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How Artificial Intelligence Will Change the Economy

 4 min read / 

There has been a shift from economies based on industrial production towards ones based on information and computerisation. As the transition is made into a more digitalised economy and leads to a world where more processes are being automated, certain questions arise.

Are certain jobs going to be at risk due to recent advancements in artificial intelligence? Some jobs will be, but the effect that AI will have on all jobs is difficult and almost impossible to gauge at the moment. Based on some things that are in the process of being automated today, one can get a pretty clear idea of what other processes may also be autonomous in the near future.

Such innovations include the self-driving car. This is still currently in its test phase, though companies such as Uber, Tesla and Google have already made large strides in this area and have set themselves apart from their competitors. Self-driving cars are nonetheless something that won’t probably fully transition onto roads in less than 10 years time.

A New Age of Automation

The companies that will be able to automate their cars the fastest are likely to improve efficiency, increase profit margins, and be the first to capture market value in this given domain.

But with vehicles that drive themselves, the need for taxi drivers and cab drivers becomes obsolete. In this particular industry, it is the taxi drivers who will suffer the most, whilst car manufacturers and companies that are able to implement autonomous driving will reap the rewards as they decrease operational costs and increase profit margins.

Whether or not consumers will benefit from this technology in the form of lower car transportation costs is not known, as online transportation network and car manufacturers may not pass on the lower costs to consumers.

Disrupting Industries

Automation is not a phenomenon that will transform a few companies. It is something that has the potential to disrupt entire industries, as more mundane repetitive tasks become automated. Already, companies such as Amazon that have implemented automation into their logistics and distribution processes, and others will most likely follow suit.

This new wave of automation will increase efficiency and economic output, which will, in turn, lead to higher GDP. This boost in GDP or expected GDP growth comes as something of a revelation as Western countries have been battling sluggish economic growth in spite of record-low interest rates. Global growth for the past three years has sat at just over 3%, compared to the 7% seen in the 1970s, according to the IMF.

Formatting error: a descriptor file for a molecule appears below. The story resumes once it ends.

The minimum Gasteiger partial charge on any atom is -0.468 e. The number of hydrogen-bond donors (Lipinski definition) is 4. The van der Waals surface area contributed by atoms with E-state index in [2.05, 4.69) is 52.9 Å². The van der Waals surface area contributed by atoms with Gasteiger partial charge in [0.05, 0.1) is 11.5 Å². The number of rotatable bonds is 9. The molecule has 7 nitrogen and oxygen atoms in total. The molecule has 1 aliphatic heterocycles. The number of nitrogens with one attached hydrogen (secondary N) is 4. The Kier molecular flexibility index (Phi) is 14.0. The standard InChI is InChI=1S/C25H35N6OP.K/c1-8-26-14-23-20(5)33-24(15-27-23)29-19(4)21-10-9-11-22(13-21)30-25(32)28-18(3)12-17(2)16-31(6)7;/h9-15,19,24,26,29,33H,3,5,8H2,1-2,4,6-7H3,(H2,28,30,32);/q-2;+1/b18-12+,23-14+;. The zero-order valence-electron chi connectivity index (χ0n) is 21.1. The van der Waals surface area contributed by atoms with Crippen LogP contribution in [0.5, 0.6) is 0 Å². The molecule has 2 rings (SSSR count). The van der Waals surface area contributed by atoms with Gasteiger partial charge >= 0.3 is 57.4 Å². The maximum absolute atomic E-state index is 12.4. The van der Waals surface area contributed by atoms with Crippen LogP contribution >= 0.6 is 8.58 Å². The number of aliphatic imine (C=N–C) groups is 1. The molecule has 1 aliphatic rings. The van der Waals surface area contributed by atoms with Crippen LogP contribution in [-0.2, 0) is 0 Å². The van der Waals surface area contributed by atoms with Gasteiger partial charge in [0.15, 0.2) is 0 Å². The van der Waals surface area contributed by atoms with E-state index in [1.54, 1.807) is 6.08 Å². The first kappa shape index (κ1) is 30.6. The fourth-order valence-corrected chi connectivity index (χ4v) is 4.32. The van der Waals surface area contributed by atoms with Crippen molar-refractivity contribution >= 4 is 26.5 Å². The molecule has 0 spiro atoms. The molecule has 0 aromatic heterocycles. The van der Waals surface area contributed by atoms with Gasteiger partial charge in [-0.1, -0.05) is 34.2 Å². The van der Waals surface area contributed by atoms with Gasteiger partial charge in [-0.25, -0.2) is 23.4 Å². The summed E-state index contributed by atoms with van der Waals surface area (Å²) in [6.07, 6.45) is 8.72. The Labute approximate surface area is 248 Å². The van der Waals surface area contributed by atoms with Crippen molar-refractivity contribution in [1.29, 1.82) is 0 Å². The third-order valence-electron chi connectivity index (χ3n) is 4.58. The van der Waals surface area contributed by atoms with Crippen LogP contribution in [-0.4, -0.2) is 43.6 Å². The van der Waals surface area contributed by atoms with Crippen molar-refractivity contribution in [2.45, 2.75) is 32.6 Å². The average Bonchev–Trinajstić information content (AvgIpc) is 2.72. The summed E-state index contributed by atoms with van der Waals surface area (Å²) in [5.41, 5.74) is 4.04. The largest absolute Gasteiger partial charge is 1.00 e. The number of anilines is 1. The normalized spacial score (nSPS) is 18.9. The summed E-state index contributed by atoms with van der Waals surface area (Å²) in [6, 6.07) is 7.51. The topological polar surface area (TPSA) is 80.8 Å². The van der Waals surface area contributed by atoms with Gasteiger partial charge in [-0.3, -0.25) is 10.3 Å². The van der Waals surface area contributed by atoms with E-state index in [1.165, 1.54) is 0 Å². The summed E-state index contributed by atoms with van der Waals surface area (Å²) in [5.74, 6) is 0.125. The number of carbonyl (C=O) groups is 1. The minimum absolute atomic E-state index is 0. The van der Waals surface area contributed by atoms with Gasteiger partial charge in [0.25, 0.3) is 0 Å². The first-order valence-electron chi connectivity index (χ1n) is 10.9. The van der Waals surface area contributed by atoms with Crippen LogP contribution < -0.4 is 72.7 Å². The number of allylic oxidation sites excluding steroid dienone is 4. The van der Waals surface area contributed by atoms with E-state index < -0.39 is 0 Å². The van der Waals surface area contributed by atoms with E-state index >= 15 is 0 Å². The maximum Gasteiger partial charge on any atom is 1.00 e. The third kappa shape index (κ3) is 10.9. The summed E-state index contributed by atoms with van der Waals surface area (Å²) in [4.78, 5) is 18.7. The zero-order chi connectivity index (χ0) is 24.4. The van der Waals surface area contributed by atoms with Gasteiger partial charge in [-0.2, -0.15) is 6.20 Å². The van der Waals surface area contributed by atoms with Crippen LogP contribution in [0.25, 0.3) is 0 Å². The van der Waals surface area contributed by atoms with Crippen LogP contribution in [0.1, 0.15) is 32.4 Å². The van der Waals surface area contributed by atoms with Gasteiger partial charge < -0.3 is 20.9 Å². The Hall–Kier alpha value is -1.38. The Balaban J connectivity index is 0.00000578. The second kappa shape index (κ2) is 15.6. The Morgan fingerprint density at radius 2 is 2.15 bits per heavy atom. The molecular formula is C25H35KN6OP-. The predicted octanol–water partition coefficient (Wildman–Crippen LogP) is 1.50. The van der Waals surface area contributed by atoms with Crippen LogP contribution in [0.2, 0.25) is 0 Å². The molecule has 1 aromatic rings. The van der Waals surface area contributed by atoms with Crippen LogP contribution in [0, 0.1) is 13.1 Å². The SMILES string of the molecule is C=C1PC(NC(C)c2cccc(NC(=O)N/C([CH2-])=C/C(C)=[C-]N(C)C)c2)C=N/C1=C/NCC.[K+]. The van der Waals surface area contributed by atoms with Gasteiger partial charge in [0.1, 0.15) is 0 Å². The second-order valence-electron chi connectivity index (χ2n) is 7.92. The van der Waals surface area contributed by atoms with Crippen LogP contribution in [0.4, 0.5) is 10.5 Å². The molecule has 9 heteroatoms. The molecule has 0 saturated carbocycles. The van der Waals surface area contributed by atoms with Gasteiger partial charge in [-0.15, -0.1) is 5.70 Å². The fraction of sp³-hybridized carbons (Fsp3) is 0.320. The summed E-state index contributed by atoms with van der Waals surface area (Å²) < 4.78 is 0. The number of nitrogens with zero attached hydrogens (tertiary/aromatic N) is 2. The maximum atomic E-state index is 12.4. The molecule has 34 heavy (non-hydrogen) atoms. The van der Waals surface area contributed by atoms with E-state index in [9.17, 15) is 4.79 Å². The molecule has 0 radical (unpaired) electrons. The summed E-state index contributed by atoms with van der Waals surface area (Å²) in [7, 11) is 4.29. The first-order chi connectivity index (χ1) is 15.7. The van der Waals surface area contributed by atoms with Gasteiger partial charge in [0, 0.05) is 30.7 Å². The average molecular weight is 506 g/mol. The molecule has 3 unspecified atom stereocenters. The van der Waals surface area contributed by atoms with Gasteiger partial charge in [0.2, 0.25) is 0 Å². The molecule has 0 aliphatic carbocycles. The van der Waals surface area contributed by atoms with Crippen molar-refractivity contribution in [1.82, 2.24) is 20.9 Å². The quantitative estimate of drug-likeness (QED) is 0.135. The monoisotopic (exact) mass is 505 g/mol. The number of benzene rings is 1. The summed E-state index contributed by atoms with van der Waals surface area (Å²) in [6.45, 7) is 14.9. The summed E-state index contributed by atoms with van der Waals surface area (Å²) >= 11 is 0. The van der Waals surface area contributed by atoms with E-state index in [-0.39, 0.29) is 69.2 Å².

3%total GDP growth in the last three years

This new technology paradigm is not something new, the automation of processes to improve efficiency is something that was a large part of the industrial revolution. Then, things were done by hand, became automated and were done on a more industrial scale with machines. This economic shift meant that a vast number of jobs became extinct, but with this extinction came other jobs and other duties that needed to be filed in.

Social Consequences

In other words, the industrial revolution did not produce mass unemployment. Instead, it just changed the nature of jobs that were available. During the industrial revolution, though, income inequality increased, as the means of production owned privately by a small class of people would profit from the labour of the working class.

Something very similar may happen in the next wave of automation, where, instead of mass unemployment, the global population will see a shift in the types of jobs available to it. These jobs, however, are most likely going to be high skilled technology jobs that would revolve around understanding, maintaining, and creating the intelligent agents that would do the mundane, repetitive human tasks.

What To Do?

As a result, new social security measures will have to be put in place to help tackle the possibility of sudden unemployment for a small percentage of the general population. In the near future what we will not be able to automate are challenging roles that sometimes require human intuition and human emotion.

For instance, C-level roles (executive jobs) and even roles that require human interaction are not positions that can be easily replicated with machines. Roles that need the use of creativity, innovation, and emotional intelligence are roles that won’t be replaced. Advisory roles and consultancy roles are also good examples of jobs that may not be able to be replaced or automated by computers.

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